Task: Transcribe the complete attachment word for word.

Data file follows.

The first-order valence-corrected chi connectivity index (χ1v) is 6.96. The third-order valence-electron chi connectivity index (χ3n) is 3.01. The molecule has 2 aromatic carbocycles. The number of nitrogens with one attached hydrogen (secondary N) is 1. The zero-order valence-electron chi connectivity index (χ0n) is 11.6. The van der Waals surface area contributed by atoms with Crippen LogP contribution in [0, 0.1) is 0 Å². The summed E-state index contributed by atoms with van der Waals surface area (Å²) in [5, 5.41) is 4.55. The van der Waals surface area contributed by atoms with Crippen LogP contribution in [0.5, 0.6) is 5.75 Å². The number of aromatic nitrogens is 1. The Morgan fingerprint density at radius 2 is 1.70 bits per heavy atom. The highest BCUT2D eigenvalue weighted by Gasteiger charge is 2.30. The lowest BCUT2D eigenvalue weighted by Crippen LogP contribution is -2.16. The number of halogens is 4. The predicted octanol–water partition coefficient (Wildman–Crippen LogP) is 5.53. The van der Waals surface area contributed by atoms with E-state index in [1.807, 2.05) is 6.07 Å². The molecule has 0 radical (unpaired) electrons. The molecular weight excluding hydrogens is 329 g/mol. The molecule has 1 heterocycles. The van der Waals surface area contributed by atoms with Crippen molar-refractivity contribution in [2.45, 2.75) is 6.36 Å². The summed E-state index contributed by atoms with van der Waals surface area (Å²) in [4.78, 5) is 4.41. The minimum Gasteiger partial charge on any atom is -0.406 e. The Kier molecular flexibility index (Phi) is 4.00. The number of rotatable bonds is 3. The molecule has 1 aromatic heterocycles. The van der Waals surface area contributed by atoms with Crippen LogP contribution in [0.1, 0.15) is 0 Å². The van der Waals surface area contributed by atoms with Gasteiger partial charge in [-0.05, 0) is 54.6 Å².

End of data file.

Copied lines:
The first-order valence-corrected chi connectivity index (χ1v) is 6.96. The third-order valence-electron chi connectivity index (χ3n) is 3.01. The molecule has 2 aromatic carbocycles. The number of nitrogens with one attached hydrogen (secondary N) is 1. The zero-order valence-electron chi connectivity index (χ0n) is 11.6. The van der Waals surface area contributed by atoms with Crippen LogP contribution in [0, 0.1) is 0 Å². The summed E-state index contributed by atoms with van der Waals surface area (Å²) in [5, 5.41) is 4.55. The van der Waals surface area contributed by atoms with Crippen LogP contribution in [0.5, 0.6) is 5.75 Å². The number of aromatic nitrogens is 1. The Morgan fingerprint density at radius 2 is 1.70 bits per heavy atom. The highest BCUT2D eigenvalue weighted by Gasteiger charge is 2.30. The lowest BCUT2D eigenvalue weighted by Crippen LogP contribution is -2.16. The number of halogens is 4. The predicted octanol–water partition coefficient (Wildman–Crippen LogP) is 5.53. The van der Waals surface area contributed by atoms with E-state index in [1.807, 2.05) is 6.07 Å². The molecule has 0 radical (unpaired) electrons. The molecular weight excluding hydrogens is 329 g/mol. The molecule has 1 heterocycles. The van der Waals surface area contributed by atoms with Crippen molar-refractivity contribution in [2.45, 2.75) is 6.36 Å². The summed E-state index contributed by atoms with van der Waals surface area (Å²) in [4.78, 5) is 4.41. The minimum Gasteiger partial charge on any atom is -0.406 e. The Kier molecular flexibility index (Phi) is 4.00. The number of rotatable bonds is 3. The molecule has 1 aromatic heterocycles. The van der Waals surface area contributed by atoms with Crippen LogP contribution in [0.1, 0.15) is 0 Å². The van der Waals surface area contributed by atoms with Gasteiger partial charge in [-0.05, 0) is 54.6 Å².